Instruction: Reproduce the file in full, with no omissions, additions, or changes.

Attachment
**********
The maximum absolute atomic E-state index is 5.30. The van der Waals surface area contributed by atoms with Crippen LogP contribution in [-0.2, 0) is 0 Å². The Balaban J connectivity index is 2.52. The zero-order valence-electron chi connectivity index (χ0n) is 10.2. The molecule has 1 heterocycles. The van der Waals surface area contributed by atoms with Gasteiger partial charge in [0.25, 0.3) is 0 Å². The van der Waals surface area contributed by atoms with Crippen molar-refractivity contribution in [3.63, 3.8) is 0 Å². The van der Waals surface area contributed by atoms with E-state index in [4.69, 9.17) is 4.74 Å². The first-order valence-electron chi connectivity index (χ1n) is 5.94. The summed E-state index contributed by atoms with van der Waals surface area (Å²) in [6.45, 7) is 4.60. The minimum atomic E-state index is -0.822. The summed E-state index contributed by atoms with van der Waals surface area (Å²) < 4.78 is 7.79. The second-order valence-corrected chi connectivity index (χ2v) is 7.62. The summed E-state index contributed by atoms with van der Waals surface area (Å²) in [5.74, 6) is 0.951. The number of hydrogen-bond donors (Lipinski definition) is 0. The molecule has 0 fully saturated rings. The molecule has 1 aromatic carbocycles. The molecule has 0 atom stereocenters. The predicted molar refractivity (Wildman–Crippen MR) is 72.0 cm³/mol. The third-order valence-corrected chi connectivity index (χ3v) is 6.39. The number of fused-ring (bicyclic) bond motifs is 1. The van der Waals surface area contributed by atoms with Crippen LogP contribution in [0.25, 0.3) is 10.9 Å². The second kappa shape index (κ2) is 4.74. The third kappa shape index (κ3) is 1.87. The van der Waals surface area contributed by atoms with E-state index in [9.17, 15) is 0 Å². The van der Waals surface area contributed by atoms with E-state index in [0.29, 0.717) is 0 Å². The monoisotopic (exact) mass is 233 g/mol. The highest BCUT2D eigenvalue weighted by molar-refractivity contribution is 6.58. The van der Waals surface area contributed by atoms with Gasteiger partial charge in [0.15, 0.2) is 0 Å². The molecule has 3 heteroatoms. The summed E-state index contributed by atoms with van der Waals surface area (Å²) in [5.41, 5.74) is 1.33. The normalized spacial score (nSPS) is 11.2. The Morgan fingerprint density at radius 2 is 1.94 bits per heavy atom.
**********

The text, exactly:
The maximum absolute atomic E-state index is 5.30. The van der Waals surface area contributed by atoms with Crippen LogP contribution in [-0.2, 0) is 0 Å². The Balaban J connectivity index is 2.52. The zero-order valence-electron chi connectivity index (χ0n) is 10.2. The molecule has 1 heterocycles. The van der Waals surface area contributed by atoms with Gasteiger partial charge in [0.25, 0.3) is 0 Å². The van der Waals surface area contributed by atoms with Crippen molar-refractivity contribution in [3.63, 3.8) is 0 Å². The van der Waals surface area contributed by atoms with E-state index in [4.69, 9.17) is 4.74 Å². The first-order valence-electron chi connectivity index (χ1n) is 5.94. The summed E-state index contributed by atoms with van der Waals surface area (Å²) in [6.45, 7) is 4.60. The minimum atomic E-state index is -0.822. The summed E-state index contributed by atoms with van der Waals surface area (Å²) < 4.78 is 7.79. The second-order valence-corrected chi connectivity index (χ2v) is 7.62. The summed E-state index contributed by atoms with van der Waals surface area (Å²) in [5.74, 6) is 0.951. The number of hydrogen-bond donors (Lipinski definition) is 0. The molecule has 0 fully saturated rings. The molecule has 1 aromatic carbocycles. The molecule has 0 atom stereocenters. The predicted molar refractivity (Wildman–Crippen MR) is 72.0 cm³/mol. The third-order valence-corrected chi connectivity index (χ3v) is 6.39. The number of fused-ring (bicyclic) bond motifs is 1. The van der Waals surface area contributed by atoms with Crippen LogP contribution in [0.25, 0.3) is 10.9 Å². The second kappa shape index (κ2) is 4.74. The third kappa shape index (κ3) is 1.87. The van der Waals surface area contributed by atoms with E-state index in [9.17, 15) is 0 Å². The van der Waals surface area contributed by atoms with E-state index in [0.29, 0.717) is 0 Å². The monoisotopic (exact) mass is 233 g/mol. The highest BCUT2D eigenvalue weighted by molar-refractivity contribution is 6.58. The van der Waals surface area contributed by atoms with Gasteiger partial charge in [0.15, 0.2) is 0 Å². The molecule has 3 heteroatoms. The summed E-state index contributed by atoms with van der Waals surface area (Å²) in [5.41, 5.74) is 1.33. The normalized spacial score (nSPS) is 11.2. The Morgan fingerprint density at radius 2 is 1.94 bits per heavy atom.